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Using online tools for summative (final) assessments

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This guide provides an overview of suggested ideas for your course's assessment for the Winter 2020 term. For guidance for the Fall 2020 and Winter 2021 term, please see the updated article (included in the Online/Remote Course Design > How to assess learning guide). The Faculty’s primary aim is to support our students in completing this term by providing them with the best possible learning and assessment experience that we can at this point. 

For consistency, the Faculty suggests that courses use one or a combination of the following approaches for the final assessment:

  1. Take-Home Exam (due the same day as your regularly scheduled final exam; can be posted earlier)
  2. Assign a Final Report, Essay, Project, or Lab
  3. Quercus Online Quizzes

When you've selected your tool, don't forget to consider a contingency plan for what happens if something goes a little off track.

For the full Course Assessment Plan in response to COVID-19, please download the below attachment:

I need to make a change to my Syllabus. How do I hold a vote? You can host an anonymous vote in your Quercus course using Microsoft Forms (see "How do I host an anonymous survey?")

1. When preparing your final assessment, consider the different challenges for students to participate

Students are also facing new challenges and adapting very quickly to new circumstances out of their control. Final assessments are stressful at the best of times. To try to maximize ease of access in your course, consider:

  • Students are now distributed: Students could be preparing and submitting final assessments from many different timezones. You can support this by extending submissions timelines to accommodate these differences.
  • Students have different access to technology and Internet: Not everyone has devices like tablets nor consistent, high speed Internet. You can support all students by ensuring that your assessment does not require specialized equipment nor relies on a very small window for submission.

Should I include an academic integrity statement? It is recommended that you include an academic integrity statement at the beginning of your final assessment and/or ask students to sign a statement that they have adhered to academic integrity practices (see a York University example of an Academic Integrity Checklist). For more tips please, see "Academic Integrity and Online Assessment."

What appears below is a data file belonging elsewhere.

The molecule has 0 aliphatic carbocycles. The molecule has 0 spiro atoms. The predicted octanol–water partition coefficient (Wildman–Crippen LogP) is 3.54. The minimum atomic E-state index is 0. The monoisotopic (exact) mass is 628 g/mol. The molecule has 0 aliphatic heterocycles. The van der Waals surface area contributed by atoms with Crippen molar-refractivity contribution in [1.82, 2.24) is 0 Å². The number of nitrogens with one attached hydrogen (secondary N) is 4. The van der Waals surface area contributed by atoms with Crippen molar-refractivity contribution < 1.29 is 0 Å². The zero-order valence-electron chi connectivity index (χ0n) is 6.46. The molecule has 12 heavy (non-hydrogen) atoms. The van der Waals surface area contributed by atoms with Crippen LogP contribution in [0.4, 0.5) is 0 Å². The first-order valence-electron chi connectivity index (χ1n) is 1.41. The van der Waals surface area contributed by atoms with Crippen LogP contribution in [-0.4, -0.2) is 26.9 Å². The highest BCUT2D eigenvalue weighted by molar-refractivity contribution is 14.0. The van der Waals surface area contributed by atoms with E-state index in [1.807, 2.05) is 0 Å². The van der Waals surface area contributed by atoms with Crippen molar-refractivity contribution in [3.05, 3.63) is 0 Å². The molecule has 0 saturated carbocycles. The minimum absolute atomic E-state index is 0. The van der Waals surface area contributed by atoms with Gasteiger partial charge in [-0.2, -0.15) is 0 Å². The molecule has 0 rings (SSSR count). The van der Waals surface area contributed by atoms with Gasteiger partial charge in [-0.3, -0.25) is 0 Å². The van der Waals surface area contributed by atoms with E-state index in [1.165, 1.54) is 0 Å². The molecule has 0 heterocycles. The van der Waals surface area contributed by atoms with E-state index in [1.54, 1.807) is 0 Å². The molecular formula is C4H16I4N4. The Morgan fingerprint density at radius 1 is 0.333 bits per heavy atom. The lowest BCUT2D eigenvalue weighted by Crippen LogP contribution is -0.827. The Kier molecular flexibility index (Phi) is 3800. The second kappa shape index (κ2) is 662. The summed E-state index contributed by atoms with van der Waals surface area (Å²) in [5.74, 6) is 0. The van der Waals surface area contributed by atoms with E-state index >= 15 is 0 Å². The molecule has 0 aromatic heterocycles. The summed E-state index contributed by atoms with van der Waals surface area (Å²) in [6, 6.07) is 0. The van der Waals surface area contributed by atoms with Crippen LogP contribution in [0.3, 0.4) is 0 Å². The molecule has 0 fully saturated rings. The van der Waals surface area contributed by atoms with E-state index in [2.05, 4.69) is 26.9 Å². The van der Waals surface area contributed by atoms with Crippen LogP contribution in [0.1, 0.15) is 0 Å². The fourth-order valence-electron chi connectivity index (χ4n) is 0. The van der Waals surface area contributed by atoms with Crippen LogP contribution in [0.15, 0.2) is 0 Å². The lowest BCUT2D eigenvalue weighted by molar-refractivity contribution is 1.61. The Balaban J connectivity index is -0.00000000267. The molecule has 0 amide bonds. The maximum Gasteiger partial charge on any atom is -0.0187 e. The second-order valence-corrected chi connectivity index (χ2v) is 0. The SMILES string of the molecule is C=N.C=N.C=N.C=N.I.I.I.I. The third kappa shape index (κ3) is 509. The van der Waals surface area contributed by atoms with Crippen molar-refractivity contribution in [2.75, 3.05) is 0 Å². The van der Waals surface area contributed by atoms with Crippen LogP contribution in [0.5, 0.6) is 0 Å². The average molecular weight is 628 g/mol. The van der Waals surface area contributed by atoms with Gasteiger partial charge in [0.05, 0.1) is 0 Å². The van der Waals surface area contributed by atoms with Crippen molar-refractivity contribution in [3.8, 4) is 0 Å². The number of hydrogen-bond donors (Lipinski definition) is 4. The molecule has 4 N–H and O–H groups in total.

1.1. Ideas to get you started to prepare students for final assessment:

  1. Create a "scaffolding" assessment. This is a low stake assessments (it could even be a "dummy" assessment) that's real purpose it to test the process for submission. This reduces stress the day of the true final assessment, as a) students know what to expect and b) teaching teams know what kind of submissions they'll be marking.
  2. Provide an overview of the process, clearly, with examples of different ways to submit the submission. This will be different for each class, but is especially important to review if you are expecting students to scan or take photos of paper-based, handwritten work (see "How can I submit handwritten work?" for a student-facing resource that you can share with your students). You'll want to ensure that students have the capacity to submit a clear representation of their work.
  3. Be clear about what you are expecting. If you want students to submit one file, suggest ways to do that (e.g. paste images into one document and then upload). You could even provide an example submission.
  4. Start communicating well before the final assessment; as always, the important thing is to clearly lay out the steps of the submission process. Communication around this technical process is just as important as the process itself.